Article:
from The American Heritage® Dictionary of the English Language, 4th Edition
- transitive v. To surpass (an opponent) in skill or technique or in scoring points.
from Wiktionary, Creative Commons Attribution/Share-Alike License
- v. To excel or defeat in a game; to play better than.
from the GNU version of the Collaborative International Dictionary of English
- transitive v. To excel or defeat in a game; to play better than.
from The Century Dictionary and Cyclopedia
- To play better than; outmanæuver; outdo.
- n. In cricket, the play by the out side.
from WordNet 3.0 Copyright 2006 by Princeton University. All rights reserved.
- v. excel or defeat in a game
Sorry, no etymologies found.
Also, Martin Biron is simply going to have to outplay Marc-Andre Fleury in goal for the Flyers to have any chance at all to advance to the next round.
The Purple Gang outplayed them on offense, defense, special teams, coaching, every way one team can outplay another.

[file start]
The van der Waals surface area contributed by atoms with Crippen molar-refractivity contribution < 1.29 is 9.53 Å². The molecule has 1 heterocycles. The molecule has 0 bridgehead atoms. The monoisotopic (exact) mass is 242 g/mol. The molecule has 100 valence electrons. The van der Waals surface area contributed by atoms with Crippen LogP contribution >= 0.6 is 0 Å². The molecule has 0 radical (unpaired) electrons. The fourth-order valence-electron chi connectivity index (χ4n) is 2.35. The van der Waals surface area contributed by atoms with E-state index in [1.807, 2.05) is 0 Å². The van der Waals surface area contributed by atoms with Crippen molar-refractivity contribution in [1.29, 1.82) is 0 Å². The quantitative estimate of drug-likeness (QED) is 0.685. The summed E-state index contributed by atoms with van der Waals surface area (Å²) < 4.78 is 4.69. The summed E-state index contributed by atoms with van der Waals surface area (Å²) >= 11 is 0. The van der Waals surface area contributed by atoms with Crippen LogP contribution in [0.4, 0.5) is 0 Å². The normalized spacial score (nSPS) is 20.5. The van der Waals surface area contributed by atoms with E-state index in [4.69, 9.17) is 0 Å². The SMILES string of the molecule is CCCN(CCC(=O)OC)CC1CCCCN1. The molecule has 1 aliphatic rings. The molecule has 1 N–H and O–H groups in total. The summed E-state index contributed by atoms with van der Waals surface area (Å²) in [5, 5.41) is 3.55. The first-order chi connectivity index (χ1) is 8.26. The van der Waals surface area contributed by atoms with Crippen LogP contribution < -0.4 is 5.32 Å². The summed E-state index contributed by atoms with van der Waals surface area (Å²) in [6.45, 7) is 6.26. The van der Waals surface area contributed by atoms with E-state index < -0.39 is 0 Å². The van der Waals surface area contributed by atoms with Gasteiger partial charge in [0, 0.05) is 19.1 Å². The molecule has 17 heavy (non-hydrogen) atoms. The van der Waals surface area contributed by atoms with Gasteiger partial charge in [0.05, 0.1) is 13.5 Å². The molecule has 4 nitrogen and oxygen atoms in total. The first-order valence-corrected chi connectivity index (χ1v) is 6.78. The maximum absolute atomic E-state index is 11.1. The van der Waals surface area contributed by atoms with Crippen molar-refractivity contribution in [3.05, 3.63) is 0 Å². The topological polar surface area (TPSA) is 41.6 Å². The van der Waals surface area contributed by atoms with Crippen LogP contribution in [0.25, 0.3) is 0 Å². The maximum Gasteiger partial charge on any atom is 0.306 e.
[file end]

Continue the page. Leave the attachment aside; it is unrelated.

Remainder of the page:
But if you clearly outplay your contract,and ask for something to be done, you're a bad guy and not a team player.
According to Chuck: Gingrich "is the best man left on the battlefield who is able to outwit, outplay and outlast Obama and his campaign machine."
We compare stats to see what they need to do to outwit, outplay and outlast.
Jim Beaver does an excellent job of conveying a man desperate to outwit, outlast and outplay a reaper who's after Bobby.
The Bears match up pretty well against the Packers with two close games against them, and Jay Cutler is a poor man's Rodgers who could outplay him on any given Sunday.
We let them outplay us and ended up in a very difficult place.
Whereas Google was collegial, working for the White House was like a season of the reality show Survivor, whose motto was “Outwit, outplay, outlast.”
Here, the Saints beat the team they were not supposed to be able to beat, by outplaying the quarterback they were not supposed to be able to outplay.